The Bravo FI Toro Club, several hundred strong, made the best showing of the booster organizations, coming out the field through a gate beside the center field bleachers and making a complete circuit of the arena. The boosters wore white sombreros decorated with red and yellow ribbons and were dolled in huge sashes of the same colur. They timed their appearance so as to come on jest as the Packers were taking their fielding practice ami thus tiny were enabled to show off before the crowded amphitheater. The procession was beaded by several members on horseback and included a military hand and an animal of the species that participates in the national game of Mexico.
At the left is Mrs. Charles H.Weeghman, wife of the club president and owner, photographed while smiling over the Chicago victory. In the center is a sensational play that occurred in the first inning, when Zeider tried to steal home with two out and Beck at bat. Kollie had the throw beaten, but Beck hit to Kenworth and was tossed out, preventing the score. Those in the group, from left to right, are Zeider, Beck, Easterly and Umpire Brennan. At the right are shown President Charles H. Weeghman, holding the silver loving cup presented to him, and Corporation Counsel William H. Sexton, who threw the first ball.
Women Present Silk Flag.
Shortly before game time a committee from the Ladies’ Auxiliary of the G. A. R. department of Illinois, appeared on the field. The women, a dozen number, were clad m white and carried an immense silk American flag. They marched to the plate where they formed in line behind the fifty-piece hand. President James A. Gilmore of the league. Vice President Weeghman and Vice President William M. Walker of the Chifeds. Vice President George S. Ward of Brooklyn and President C. C. Madison of Kansas City, Joined the flag bearers on tbe diamond and then the Chifeds aud the Parkers fell Into the parade.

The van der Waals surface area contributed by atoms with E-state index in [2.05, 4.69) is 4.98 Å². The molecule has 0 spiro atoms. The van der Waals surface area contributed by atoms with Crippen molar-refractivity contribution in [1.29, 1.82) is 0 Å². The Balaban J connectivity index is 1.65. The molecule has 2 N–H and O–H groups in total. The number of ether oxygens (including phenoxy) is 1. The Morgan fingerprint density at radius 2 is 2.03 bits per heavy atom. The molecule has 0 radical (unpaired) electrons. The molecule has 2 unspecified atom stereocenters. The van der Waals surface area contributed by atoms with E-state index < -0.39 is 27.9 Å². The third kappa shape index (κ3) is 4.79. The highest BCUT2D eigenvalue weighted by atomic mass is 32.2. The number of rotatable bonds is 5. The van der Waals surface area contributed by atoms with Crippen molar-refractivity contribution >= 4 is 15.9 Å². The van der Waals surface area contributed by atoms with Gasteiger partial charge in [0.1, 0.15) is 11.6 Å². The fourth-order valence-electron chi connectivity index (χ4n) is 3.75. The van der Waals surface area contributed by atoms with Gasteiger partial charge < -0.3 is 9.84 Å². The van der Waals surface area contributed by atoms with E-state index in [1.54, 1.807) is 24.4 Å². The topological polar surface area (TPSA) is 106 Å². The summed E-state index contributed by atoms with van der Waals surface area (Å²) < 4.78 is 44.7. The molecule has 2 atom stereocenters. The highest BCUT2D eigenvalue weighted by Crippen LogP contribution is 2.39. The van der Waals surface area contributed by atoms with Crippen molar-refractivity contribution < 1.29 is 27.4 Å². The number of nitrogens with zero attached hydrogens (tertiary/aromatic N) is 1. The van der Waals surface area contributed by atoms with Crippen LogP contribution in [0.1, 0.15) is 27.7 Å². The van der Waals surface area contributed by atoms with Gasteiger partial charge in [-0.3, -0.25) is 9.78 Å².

The procession marched to the flag pole in center field while the band discoursed patriotic airs and the fanatics applauded wildly. The silken banner was presented to President Weeghman at the foot of the flag pole and then it was flung fo the breeze.
Innumerable bombs were exploded high In the air while the marchers were on their way to the flagstaff, and when each bomb broke it revealed a red. white and blue parachute with a large flag attached. After a sharp drop each parachute unfolded and carried the starry banners away until the throng lost sight of them.
Tinker Displays Real Ball Club.